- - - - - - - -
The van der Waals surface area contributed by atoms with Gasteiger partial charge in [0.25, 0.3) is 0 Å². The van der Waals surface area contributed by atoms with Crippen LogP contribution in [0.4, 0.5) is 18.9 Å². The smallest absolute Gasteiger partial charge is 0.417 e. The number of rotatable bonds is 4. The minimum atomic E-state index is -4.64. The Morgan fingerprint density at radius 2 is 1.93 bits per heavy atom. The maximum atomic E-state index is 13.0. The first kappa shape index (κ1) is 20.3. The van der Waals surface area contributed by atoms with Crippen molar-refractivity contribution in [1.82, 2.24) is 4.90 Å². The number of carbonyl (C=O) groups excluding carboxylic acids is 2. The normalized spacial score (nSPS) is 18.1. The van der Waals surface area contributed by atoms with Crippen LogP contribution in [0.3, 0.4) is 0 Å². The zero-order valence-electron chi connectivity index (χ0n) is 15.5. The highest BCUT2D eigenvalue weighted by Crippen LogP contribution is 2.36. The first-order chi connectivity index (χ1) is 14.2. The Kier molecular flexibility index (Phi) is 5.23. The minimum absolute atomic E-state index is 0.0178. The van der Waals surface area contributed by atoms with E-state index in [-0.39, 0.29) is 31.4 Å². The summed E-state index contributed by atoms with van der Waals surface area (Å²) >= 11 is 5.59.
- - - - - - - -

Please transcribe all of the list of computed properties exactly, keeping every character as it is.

The van der Waals surface area contributed by atoms with Gasteiger partial charge in [0.25, 0.3) is 0 Å². The van der Waals surface area contributed by atoms with Crippen LogP contribution in [0.4, 0.5) is 18.9 Å². The smallest absolute Gasteiger partial charge is 0.417 e. The number of rotatable bonds is 4. The minimum atomic E-state index is -4.64. The Morgan fingerprint density at radius 2 is 1.93 bits per heavy atom. The maximum atomic E-state index is 13.0. The first kappa shape index (κ1) is 20.3. The van der Waals surface area contributed by atoms with Crippen molar-refractivity contribution in [1.82, 2.24) is 4.90 Å². The number of carbonyl (C=O) groups excluding carboxylic acids is 2. The normalized spacial score (nSPS) is 18.1. The van der Waals surface area contributed by atoms with Crippen LogP contribution in [0.3, 0.4) is 0 Å². The zero-order valence-electron chi connectivity index (χ0n) is 15.5. The highest BCUT2D eigenvalue weighted by Crippen LogP contribution is 2.36. The first-order chi connectivity index (χ1) is 14.2. The Kier molecular flexibility index (Phi) is 5.23. The minimum absolute atomic E-state index is 0.0178. The van der Waals surface area contributed by atoms with E-state index in [-0.39, 0.29) is 31.4 Å². The summed E-state index contributed by atoms with van der Waals surface area (Å²) >= 11 is 5.59.